As illustrated in Table 2, rates of comorbid disorders were significantly higher in all panic groups compared to NoPan: 15.9% of NoPan, 35.1% of HisPA, 52.3% of PA, and 81.6% of PD had any mental disorder (other than panic disorder) (P < .001). Associations were strongest for PD, but also significant for PA and, to a lesser extent, HisPA. A higher prevalence of comorbid disorders in PA was also found when investigating anxiety disorders and affective disorders, and in HisPA when investigating anxiety disorders, affective disorders, and alcohol disorders. Again, in general, associations were strongest for PD, followed by PA, and finally HisPA.

Table 2

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Panic as Predictor of Onset of Psychopathology

Of the total sample, 4,529 subjects (81.3%) had no mental disorder at baseline. Of these, 504 (11.1%) developed a disorder during follow-up. In total, 11,814.4 person-years of follow-up time were observed; hence, the incidence density was 4.27 per 100 person-years for the total sample (Table 3). In the NoPan group, the incidence density was 3.97; in HisPA, the incidence density almost doubled (7.57); and in PA and PD, it rose to 19.59 and 23.09, respectively. As shown by the hazard ratios (HRs), onset of psychopathology was associated with all panic groups. Associations could not be explained by sociodemographics and somatic disorders. Likewise, onset of anxiety disorders, affective disorders, and alcohol disorders was increased for panic groups. Associations were least strong for those with HisPA and did not reach significance when onset of affective disorders was investigated. Although most associations were stronger for PD compared to PA, associations between PA and onset of psychopathology were quite strong, with HRs varying between 2.07 (onset of affective disorder) and 5.72 (onset of anxiety disorder). When we adjusted for current mental disorders as a potential confounder in the association between panic attacks and onset of psychopathology, HRs diminished, but remained higher as compared to HRs for those without panic. Thus, although current mental disorders had an impact on onset of psychopathology, they did not explain the reported associations for panic attacks.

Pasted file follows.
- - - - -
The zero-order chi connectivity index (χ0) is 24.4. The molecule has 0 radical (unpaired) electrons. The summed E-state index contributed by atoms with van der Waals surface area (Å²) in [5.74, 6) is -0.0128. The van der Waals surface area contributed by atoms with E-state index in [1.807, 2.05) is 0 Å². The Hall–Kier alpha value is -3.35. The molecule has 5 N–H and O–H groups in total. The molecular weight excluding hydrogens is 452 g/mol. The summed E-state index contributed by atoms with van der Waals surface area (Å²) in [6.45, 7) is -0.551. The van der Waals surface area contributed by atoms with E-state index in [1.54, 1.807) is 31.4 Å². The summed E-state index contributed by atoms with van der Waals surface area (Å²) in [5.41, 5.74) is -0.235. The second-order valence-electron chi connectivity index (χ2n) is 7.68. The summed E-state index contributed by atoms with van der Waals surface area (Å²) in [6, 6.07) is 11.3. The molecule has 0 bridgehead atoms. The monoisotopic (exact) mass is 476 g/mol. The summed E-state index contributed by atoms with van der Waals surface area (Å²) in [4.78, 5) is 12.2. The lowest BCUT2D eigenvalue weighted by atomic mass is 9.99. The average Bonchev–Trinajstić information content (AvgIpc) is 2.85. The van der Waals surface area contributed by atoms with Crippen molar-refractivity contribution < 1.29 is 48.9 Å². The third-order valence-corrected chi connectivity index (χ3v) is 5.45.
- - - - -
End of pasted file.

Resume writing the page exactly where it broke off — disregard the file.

Table 3

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Panic as Predictor of Persistence of Psychopathology

About half of the subjects with any disorder at baseline had any disorder at T1 and/or T2 (49.7%) (Table 4). Whereas in NoPan 45.0% of mental disorders persisted, psychopathology more often persisted across increasing levels of panic (HisPA, 52.8%; PA, 69.0%; PD, 73.0%). Associations were strongest for PD (OR = 3.30) and still fairly strong in PA (OR = 2.72). In HisPA, the association did not reach significance (OR = 1.37; 95% CI, 0.79-2.39). Anxiety disorders, affective disorders, and alcohol disorders also tended to persist in the presence of panic compared to NoPan. When we investigated persistence of any disorder and of anxiety disorders, estimates were somewhat higher for PD than for PA; when we investigated the persistence of affective disorders and of alcohol disorders, estimates were somewhat lower for PD compared to PA. ORs for HisPA did not reach significance in any of the comparisons, nor did ORs in alcohol disorders. Comorbid current mental disorders impacted upon persistence of psychopathology but could not fully explain the associations between panic groups and persistence of psychopathology.

Table 4

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Impact of Panic on Level of Functioning

Subjects with panic had significantly lower levels of functioning compared to those without panic during 3-year follow-up in analyses that were basically adjusted for sociodemographics and somatic illnesses (F = 69.67, P < .001) (Figure 1). At T0, the level of functioning was lowest for PD (β = −13.1; P < .001), followed by PA (β = −8.2; P < .001) and HisPA (β = −3.2; P = .001) (NoPan = reference). Also at other timepoints, the level of functioning of all panic groups was significantly lower than that of NoPan. A post hoc analysis revealed that a lower level of functioning in panic groups applied for both mental functioning (F = 93.13; P < .001) and physical functioning (F = 21.59; P < .001) subdomains.

Figure 1

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During the first year of follow-up, the level of functioning of both PD and PA improved significantly more compared to NoPan, as is indicated by significant interaction with time (PD × time: t = 4.65, P < .001; PA × time: t = 3.39, P = .001). HisPA subjects did not show any significant improvement of functioning during the first year of follow-up. Results are similar for the 3-year follow-up (PD × time: t = 3.72, P < .001; PA × time: t = 2.05, P = .04; HisPA × time = NS). Between T1 and T2, interaction with time was not significant, indicating that most improvement occurred during the first year of follow-up.